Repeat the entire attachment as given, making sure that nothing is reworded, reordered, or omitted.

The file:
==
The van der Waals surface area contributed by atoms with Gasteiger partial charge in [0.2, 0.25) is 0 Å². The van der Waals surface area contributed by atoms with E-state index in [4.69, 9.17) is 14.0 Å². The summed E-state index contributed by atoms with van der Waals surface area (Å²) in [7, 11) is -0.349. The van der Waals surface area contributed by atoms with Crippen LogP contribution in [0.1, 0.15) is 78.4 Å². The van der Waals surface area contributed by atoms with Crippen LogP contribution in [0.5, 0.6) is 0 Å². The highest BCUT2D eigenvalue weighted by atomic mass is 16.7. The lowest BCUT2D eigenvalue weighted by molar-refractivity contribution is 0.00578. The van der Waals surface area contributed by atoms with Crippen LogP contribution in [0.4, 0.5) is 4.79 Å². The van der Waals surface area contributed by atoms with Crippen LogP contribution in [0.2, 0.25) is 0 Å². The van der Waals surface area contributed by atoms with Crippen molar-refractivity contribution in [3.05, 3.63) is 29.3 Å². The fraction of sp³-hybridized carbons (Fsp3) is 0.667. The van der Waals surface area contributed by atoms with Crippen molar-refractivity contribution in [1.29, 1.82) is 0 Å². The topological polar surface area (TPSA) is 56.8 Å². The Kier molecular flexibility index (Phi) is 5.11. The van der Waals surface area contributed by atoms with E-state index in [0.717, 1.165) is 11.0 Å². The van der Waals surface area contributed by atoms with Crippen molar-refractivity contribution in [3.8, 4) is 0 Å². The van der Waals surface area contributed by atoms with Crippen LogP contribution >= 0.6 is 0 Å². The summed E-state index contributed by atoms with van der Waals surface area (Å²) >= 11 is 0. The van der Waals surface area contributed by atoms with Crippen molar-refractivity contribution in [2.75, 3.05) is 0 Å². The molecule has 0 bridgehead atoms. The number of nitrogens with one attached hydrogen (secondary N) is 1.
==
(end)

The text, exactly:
The van der Waals surface area contributed by atoms with Gasteiger partial charge in [0.2, 0.25) is 0 Å². The van der Waals surface area contributed by atoms with E-state index in [4.69, 9.17) is 14.0 Å². The summed E-state index contributed by atoms with van der Waals surface area (Å²) in [7, 11) is -0.349. The van der Waals surface area contributed by atoms with Crippen LogP contribution in [0.1, 0.15) is 78.4 Å². The van der Waals surface area contributed by atoms with Crippen LogP contribution in [0.5, 0.6) is 0 Å². The highest BCUT2D eigenvalue weighted by atomic mass is 16.7. The lowest BCUT2D eigenvalue weighted by molar-refractivity contribution is 0.00578. The van der Waals surface area contributed by atoms with Crippen LogP contribution in [0.4, 0.5) is 4.79 Å². The van der Waals surface area contributed by atoms with Crippen LogP contribution in [0.2, 0.25) is 0 Å². The van der Waals surface area contributed by atoms with Crippen molar-refractivity contribution in [3.05, 3.63) is 29.3 Å². The fraction of sp³-hybridized carbons (Fsp3) is 0.667. The van der Waals surface area contributed by atoms with Crippen molar-refractivity contribution in [1.29, 1.82) is 0 Å². The topological polar surface area (TPSA) is 56.8 Å². The Kier molecular flexibility index (Phi) is 5.11. The van der Waals surface area contributed by atoms with E-state index in [0.717, 1.165) is 11.0 Å². The van der Waals surface area contributed by atoms with Crippen molar-refractivity contribution in [3.8, 4) is 0 Å². The van der Waals surface area contributed by atoms with Crippen LogP contribution >= 0.6 is 0 Å². The summed E-state index contributed by atoms with van der Waals surface area (Å²) >= 11 is 0. The van der Waals surface area contributed by atoms with Crippen molar-refractivity contribution in [2.75, 3.05) is 0 Å². The molecule has 0 bridgehead atoms. The number of nitrogens with one attached hydrogen (secondary N) is 1.